Covid-19 Support Schemes Inquiry: How eligibility gaps left limited company directors out in the cold

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IPSE has responded this week to a Public Accounts Committee inquiry on Covid-19 Employment Support Schemes, highlighting the flaws in the design of SEISS and the lack of support for limited company directors.

The inquiry is reviewing the Coronavirus Job Retention Scheme (furlough) and the Self-Employment Income Support Scheme (SEISS), following the publication of a National Audit Office report which reviewed the design of the schemes and the level of error and fraud.

Eligibility gaps

Our response initially focuses on the devastating exclusion of many limited company directors from any support during the pandemic – with only a handful being able to claim through the furlough scheme.

Indeed, we know from previous IPSE research that approximately 1.6 million of the 5 million people who were self-employed at the start of the pandemic were excluded from support.

We also highlight the unwillingness of the Chancellor and the Treasury to engage with many of the concerns raised about the support schemes by IPSE and other groups – even citing the comments of the Treasury Select Committee Chair Mel Stride from July 2020:

“The Treasury needs to have more political will and help the self-employed who are desperate for support.”

Similarly, the response also highlights the exclusion of the newly self-employed (individuals that started trading in 2019 to 2020 having not traded in any of 2016 to 2017, 2017 to 2018, 2018 to 2019) from the first two SEISS grant payments.

Design of SEISS

Within our response, we also highlight the lack of a tapered mechanism within the design of SEISS. This ultimately meant that those eligible received the full grant irrespective of the fact that their earnings may have increased during the pandemic.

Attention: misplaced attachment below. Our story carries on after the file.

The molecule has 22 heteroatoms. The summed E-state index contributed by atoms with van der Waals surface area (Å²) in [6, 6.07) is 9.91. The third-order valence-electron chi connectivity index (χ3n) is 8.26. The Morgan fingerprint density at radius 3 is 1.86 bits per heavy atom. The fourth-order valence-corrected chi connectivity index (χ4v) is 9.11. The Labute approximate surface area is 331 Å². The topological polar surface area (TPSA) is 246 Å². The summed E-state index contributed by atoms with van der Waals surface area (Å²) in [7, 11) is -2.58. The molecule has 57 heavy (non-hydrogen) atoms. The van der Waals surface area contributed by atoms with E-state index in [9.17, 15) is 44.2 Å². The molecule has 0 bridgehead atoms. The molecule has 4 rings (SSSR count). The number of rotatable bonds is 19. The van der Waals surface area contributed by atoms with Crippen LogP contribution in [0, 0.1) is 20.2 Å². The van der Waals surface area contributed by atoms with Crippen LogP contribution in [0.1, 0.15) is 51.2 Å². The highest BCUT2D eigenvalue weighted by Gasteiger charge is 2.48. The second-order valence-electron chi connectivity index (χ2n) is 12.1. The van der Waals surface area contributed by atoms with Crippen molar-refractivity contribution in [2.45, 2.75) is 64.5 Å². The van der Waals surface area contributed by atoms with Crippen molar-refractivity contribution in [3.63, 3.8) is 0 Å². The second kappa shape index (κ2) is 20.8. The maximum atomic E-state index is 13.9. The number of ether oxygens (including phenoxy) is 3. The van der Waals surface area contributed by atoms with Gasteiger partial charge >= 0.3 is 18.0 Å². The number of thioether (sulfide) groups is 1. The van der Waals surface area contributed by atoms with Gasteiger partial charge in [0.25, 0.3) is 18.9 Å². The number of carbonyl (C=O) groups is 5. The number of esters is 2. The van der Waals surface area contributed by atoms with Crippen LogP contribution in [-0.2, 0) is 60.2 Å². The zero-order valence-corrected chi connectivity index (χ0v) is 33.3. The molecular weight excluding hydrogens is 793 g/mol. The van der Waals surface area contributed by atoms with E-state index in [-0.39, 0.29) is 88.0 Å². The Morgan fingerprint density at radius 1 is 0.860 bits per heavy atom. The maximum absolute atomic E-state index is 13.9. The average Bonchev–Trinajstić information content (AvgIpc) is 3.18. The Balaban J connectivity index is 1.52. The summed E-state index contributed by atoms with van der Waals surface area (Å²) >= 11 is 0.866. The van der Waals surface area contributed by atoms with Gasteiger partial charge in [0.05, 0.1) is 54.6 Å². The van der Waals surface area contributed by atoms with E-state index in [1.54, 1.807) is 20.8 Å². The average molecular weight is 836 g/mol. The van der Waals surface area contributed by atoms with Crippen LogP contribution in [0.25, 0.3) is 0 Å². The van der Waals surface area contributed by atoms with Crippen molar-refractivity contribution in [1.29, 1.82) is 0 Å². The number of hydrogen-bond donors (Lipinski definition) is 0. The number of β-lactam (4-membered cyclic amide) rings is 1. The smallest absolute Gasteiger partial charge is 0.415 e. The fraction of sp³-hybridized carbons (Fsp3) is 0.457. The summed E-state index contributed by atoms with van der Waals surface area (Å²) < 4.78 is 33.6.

On the other hand, those deemed ineligible by the rigid criteria were unable to access any support. This is despite the fact that IPSE research from April 2021 revealed that 60 per cent of freelance businesses saw a decrease in their turnover because of the pandemic with almost half (47%) of these reporting a decrease of over 40 per cent.

Ultimately, the ‘cliff edge’ nature of the scheme meant that the scheme gave out a lot of money to those who didn’t always need it whilst failing to provide any money to those who did.

The response also reviews the problem of using earnings to determine SEISS grants when it failed to accurately account for gaps in work. For instance, women that had a period out of work due to a pregnancy had that period included in their calculation which unfairly resulted in a reduced grant payment.

Alternative proposals to improve Covid-19 support

During our discussions with HMRC on the support schemes, IPSE offered an alternative proposal where corporation tax returns could be used to identify directors’ earnings.

Indeed, this idea was later adopted by the Treasury Select Committee when reviewing the economic impact of the pandemic and the support schemes in 2020.

This would have allowed limited company directors to access the support from tax returns that HMRC already had, but Treasury officials remained unsympathetic to the idea due to their concerns about calculating earnings from dividend payments.

Whilst the employment support schemes hurriedly developed by the Treasury provided a generous package of support to those eligible, IPSE’s response highlights the unwillingness of the Chancellor and the Treasury to engage with those excluded from support – most notably many limited company directors that were left devastated by the impact of the pandemic.

Meet the author

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Joshua Toovey

Senior Research and Policy Officer